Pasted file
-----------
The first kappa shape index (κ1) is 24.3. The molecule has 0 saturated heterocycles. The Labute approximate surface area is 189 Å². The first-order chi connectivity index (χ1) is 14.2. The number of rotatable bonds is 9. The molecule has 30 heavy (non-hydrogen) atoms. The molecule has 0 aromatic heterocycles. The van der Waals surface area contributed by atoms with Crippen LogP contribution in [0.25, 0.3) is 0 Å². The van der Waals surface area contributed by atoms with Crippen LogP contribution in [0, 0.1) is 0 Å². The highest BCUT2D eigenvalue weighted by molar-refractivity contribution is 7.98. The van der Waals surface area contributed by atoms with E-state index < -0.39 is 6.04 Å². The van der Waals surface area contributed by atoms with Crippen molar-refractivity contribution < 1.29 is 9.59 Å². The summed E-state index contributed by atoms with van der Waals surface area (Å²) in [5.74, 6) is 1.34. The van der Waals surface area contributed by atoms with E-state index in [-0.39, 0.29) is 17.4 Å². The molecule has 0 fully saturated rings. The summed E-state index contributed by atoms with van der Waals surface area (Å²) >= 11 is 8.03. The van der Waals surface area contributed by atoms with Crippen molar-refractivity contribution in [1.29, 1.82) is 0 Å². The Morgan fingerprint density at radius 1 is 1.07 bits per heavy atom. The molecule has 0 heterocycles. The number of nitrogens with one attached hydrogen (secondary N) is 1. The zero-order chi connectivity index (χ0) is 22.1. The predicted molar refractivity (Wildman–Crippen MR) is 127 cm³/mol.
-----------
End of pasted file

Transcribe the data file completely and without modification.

The first kappa shape index (κ1) is 24.3. The molecule has 0 saturated heterocycles. The Labute approximate surface area is 189 Å². The first-order chi connectivity index (χ1) is 14.2. The number of rotatable bonds is 9. The molecule has 30 heavy (non-hydrogen) atoms. The molecule has 0 aromatic heterocycles. The van der Waals surface area contributed by atoms with Crippen LogP contribution in [0.25, 0.3) is 0 Å². The van der Waals surface area contributed by atoms with Crippen LogP contribution in [0, 0.1) is 0 Å². The highest BCUT2D eigenvalue weighted by molar-refractivity contribution is 7.98. The van der Waals surface area contributed by atoms with E-state index < -0.39 is 6.04 Å². The van der Waals surface area contributed by atoms with Crippen molar-refractivity contribution < 1.29 is 9.59 Å². The summed E-state index contributed by atoms with van der Waals surface area (Å²) in [5.74, 6) is 1.34. The van der Waals surface area contributed by atoms with E-state index in [-0.39, 0.29) is 17.4 Å². The molecule has 0 fully saturated rings. The summed E-state index contributed by atoms with van der Waals surface area (Å²) >= 11 is 8.03. The van der Waals surface area contributed by atoms with Crippen molar-refractivity contribution in [1.29, 1.82) is 0 Å². The Morgan fingerprint density at radius 1 is 1.07 bits per heavy atom. The molecule has 0 heterocycles. The number of nitrogens with one attached hydrogen (secondary N) is 1. The zero-order chi connectivity index (χ0) is 22.1. The predicted molar refractivity (Wildman–Crippen MR) is 127 cm³/mol.